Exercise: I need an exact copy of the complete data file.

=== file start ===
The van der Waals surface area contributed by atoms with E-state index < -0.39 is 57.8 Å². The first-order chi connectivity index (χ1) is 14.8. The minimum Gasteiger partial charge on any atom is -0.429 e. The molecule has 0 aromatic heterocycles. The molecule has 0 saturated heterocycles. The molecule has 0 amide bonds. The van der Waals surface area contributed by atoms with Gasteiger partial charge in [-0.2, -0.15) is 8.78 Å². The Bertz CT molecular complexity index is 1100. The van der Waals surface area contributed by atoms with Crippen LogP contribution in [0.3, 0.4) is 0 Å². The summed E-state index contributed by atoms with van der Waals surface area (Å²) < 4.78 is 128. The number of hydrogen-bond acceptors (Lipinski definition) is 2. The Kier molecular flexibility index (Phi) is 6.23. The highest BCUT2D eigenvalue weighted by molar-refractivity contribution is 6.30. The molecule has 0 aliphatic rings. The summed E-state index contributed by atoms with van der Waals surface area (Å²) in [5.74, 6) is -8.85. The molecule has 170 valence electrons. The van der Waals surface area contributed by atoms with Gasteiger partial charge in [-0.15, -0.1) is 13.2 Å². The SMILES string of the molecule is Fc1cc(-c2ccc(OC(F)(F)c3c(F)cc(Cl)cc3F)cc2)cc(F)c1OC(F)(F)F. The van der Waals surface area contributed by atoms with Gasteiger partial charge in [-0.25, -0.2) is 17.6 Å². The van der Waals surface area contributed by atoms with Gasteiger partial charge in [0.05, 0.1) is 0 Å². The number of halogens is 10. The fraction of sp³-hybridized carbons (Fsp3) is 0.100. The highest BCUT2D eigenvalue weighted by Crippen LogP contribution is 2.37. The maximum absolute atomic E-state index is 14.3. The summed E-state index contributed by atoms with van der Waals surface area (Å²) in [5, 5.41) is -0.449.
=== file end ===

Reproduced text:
The van der Waals surface area contributed by atoms with E-state index < -0.39 is 57.8 Å². The first-order chi connectivity index (χ1) is 14.8. The minimum Gasteiger partial charge on any atom is -0.429 e. The molecule has 0 aromatic heterocycles. The molecule has 0 saturated heterocycles. The molecule has 0 amide bonds. The van der Waals surface area contributed by atoms with Gasteiger partial charge in [-0.2, -0.15) is 8.78 Å². The Bertz CT molecular complexity index is 1100. The van der Waals surface area contributed by atoms with Crippen LogP contribution in [0.3, 0.4) is 0 Å². The summed E-state index contributed by atoms with van der Waals surface area (Å²) < 4.78 is 128. The number of hydrogen-bond acceptors (Lipinski definition) is 2. The Kier molecular flexibility index (Phi) is 6.23. The highest BCUT2D eigenvalue weighted by molar-refractivity contribution is 6.30. The molecule has 0 aliphatic rings. The summed E-state index contributed by atoms with van der Waals surface area (Å²) in [5.74, 6) is -8.85. The molecule has 170 valence electrons. The van der Waals surface area contributed by atoms with Gasteiger partial charge in [-0.15, -0.1) is 13.2 Å². The SMILES string of the molecule is Fc1cc(-c2ccc(OC(F)(F)c3c(F)cc(Cl)cc3F)cc2)cc(F)c1OC(F)(F)F. The van der Waals surface area contributed by atoms with Gasteiger partial charge in [-0.25, -0.2) is 17.6 Å². The van der Waals surface area contributed by atoms with Gasteiger partial charge in [0.05, 0.1) is 0 Å². The number of halogens is 10. The fraction of sp³-hybridized carbons (Fsp3) is 0.100. The highest BCUT2D eigenvalue weighted by Crippen LogP contribution is 2.37. The maximum absolute atomic E-state index is 14.3. The summed E-state index contributed by atoms with van der Waals surface area (Å²) in [5, 5.41) is -0.449.